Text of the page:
Full Title: Abnormal endogenous pain modulation is a shared characteristic of many chronic pain conditions.
Publication: Expert Review of Neurotherapeutics
Publication Date: May 2012
Author: Staud R.
Source: Division of Rheumatology and Clinical Immunology, University of Florida, PO Box 100221, Gainesville, FL 32610-0221, USA. email@example.com.
The intensity of acute and chronic pain depends on interactions between peripheral impulse input and CNS pain mechanisms, including facilitation and inhibition. Whereas tonic pain inhibition is a characteristic of most pain-free individuals, pain facilitation can be detected in many chronic pain patients. The capability to inhibit pain is normally distributed along a wide continuum in the general population and can be used to predict chronic pain. Accumulating evidence suggests that endogenous pain inhibition depends on activation of the prefrontal cortex, periaqueductal gray and rostral ventral medulla. Quantitative sensory test paradigms have been designed to acquire detailed information regarding each individual's endogenous pain inhibition and facilitation. Such tests include: temporal summation of pain, which is mostly used to assess facilitatory pain modulation by measuring the change in pain perception during a series of identical nociceptive stimuli; and conditioned pain modulation, which tests pain inhibition by utilizing two simultaneously applied painful stimuli (the 'pain inhibits pain' paradigm). Considerable indirect evidence seems to indicate that not only increased pain facilitation but also ineffective pain inhibition represents a predisposition for chronic pain. This view is supported by the fact that many chronic pain syndromes (e.g., fibromyalgia, temporomandibular joint disorder, irritable bowel syndrome, headache and chronic fatigue syndrome) are associated with hypersensitivity to painful stimuli and reduced endogenous pain inhibition. However, future prospective studies will be necessary to provide definitive evidence for this relationship. Such research would not only provide important information about mechanisms relevant to chronic pain but would also permit identification of individuals at high risk for future chronic pain.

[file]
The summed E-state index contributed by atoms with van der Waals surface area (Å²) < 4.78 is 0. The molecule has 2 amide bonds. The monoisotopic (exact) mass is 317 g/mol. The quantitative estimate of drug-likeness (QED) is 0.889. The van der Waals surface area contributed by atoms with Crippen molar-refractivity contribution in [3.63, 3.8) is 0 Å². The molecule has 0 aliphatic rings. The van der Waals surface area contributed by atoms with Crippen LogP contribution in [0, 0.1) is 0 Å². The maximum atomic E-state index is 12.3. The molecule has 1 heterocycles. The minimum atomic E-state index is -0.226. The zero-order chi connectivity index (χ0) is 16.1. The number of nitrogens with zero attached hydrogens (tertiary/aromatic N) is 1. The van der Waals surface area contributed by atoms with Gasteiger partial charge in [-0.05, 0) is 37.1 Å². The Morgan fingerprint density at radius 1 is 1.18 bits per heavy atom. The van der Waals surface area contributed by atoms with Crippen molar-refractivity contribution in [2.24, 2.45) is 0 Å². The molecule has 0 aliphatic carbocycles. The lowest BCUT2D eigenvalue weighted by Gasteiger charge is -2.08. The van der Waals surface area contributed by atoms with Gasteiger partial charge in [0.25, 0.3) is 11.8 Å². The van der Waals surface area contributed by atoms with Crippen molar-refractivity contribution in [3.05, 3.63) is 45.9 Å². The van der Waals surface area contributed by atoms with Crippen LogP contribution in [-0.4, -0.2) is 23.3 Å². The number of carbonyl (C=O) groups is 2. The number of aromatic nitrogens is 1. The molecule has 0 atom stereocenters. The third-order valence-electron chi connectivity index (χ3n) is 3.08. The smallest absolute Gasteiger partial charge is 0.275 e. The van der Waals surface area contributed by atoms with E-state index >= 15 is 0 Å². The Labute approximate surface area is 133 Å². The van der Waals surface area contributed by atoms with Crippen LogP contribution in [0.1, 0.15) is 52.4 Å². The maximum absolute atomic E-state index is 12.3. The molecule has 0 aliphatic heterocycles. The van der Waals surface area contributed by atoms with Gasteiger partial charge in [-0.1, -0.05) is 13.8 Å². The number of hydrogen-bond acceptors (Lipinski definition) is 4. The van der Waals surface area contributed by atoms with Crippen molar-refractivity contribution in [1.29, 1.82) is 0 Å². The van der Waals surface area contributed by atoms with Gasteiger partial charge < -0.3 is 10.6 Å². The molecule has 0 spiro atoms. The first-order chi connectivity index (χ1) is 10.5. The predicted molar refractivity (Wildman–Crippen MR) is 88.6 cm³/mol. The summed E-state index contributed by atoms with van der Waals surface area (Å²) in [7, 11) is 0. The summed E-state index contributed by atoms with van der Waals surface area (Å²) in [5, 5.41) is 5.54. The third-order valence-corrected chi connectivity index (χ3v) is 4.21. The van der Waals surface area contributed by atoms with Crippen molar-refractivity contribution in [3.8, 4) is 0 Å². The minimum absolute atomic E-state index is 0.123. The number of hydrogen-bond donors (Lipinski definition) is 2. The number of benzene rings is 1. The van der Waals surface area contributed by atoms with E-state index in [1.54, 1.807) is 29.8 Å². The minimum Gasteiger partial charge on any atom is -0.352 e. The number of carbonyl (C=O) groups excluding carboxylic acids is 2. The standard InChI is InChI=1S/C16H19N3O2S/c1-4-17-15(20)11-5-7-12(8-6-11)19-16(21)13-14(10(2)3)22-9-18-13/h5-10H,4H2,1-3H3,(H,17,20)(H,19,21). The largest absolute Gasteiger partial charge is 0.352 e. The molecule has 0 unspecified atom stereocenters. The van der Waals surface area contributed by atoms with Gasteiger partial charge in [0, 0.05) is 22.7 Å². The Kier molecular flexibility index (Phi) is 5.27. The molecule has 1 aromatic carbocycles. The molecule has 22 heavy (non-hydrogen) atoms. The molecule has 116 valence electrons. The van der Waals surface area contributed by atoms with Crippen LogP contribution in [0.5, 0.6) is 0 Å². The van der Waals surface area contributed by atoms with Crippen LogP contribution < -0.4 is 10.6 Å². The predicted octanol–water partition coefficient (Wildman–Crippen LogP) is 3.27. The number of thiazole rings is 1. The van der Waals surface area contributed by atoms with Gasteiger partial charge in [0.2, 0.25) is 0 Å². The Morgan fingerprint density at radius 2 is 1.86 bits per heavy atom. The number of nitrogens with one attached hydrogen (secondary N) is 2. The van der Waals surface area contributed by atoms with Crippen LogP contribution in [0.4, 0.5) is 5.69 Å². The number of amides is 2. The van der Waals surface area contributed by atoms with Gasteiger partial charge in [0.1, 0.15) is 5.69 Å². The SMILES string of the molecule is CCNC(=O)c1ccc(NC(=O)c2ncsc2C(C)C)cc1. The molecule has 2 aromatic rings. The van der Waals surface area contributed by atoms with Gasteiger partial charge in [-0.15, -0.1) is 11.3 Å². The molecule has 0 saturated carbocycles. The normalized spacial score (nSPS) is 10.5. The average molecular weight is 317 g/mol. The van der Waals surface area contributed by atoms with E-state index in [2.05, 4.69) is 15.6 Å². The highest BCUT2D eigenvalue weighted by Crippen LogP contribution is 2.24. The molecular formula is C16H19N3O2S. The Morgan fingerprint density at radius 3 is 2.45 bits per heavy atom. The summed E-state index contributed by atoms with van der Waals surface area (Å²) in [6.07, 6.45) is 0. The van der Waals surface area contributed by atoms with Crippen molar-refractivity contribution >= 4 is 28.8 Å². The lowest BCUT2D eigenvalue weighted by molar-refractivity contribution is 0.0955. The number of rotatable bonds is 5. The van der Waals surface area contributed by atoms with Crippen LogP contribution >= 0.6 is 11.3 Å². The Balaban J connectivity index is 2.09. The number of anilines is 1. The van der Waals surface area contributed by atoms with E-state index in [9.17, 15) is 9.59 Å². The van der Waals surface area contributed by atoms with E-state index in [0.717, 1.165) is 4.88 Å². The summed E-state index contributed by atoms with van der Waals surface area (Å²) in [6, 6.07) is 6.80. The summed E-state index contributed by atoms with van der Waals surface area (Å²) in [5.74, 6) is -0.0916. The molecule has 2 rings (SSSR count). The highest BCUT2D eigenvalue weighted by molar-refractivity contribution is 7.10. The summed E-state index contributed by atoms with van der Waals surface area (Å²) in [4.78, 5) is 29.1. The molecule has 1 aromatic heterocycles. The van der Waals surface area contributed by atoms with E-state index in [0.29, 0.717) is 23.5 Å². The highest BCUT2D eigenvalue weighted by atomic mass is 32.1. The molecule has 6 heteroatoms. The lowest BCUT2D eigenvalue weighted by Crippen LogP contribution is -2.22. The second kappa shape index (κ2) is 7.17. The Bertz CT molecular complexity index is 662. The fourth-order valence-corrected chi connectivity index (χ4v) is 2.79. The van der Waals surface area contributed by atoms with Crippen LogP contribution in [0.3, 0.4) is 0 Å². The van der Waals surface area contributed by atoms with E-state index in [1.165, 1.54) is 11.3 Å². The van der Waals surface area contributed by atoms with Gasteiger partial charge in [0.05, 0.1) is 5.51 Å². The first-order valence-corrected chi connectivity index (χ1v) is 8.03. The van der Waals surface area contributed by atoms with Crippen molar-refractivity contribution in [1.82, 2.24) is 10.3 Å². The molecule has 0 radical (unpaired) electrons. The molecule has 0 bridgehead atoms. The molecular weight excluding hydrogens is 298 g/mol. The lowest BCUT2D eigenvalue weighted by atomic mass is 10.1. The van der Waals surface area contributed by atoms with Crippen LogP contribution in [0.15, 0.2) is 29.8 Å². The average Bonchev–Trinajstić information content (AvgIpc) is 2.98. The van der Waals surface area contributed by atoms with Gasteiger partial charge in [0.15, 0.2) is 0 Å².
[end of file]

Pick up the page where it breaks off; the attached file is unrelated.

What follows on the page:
View the abstract in PubMed.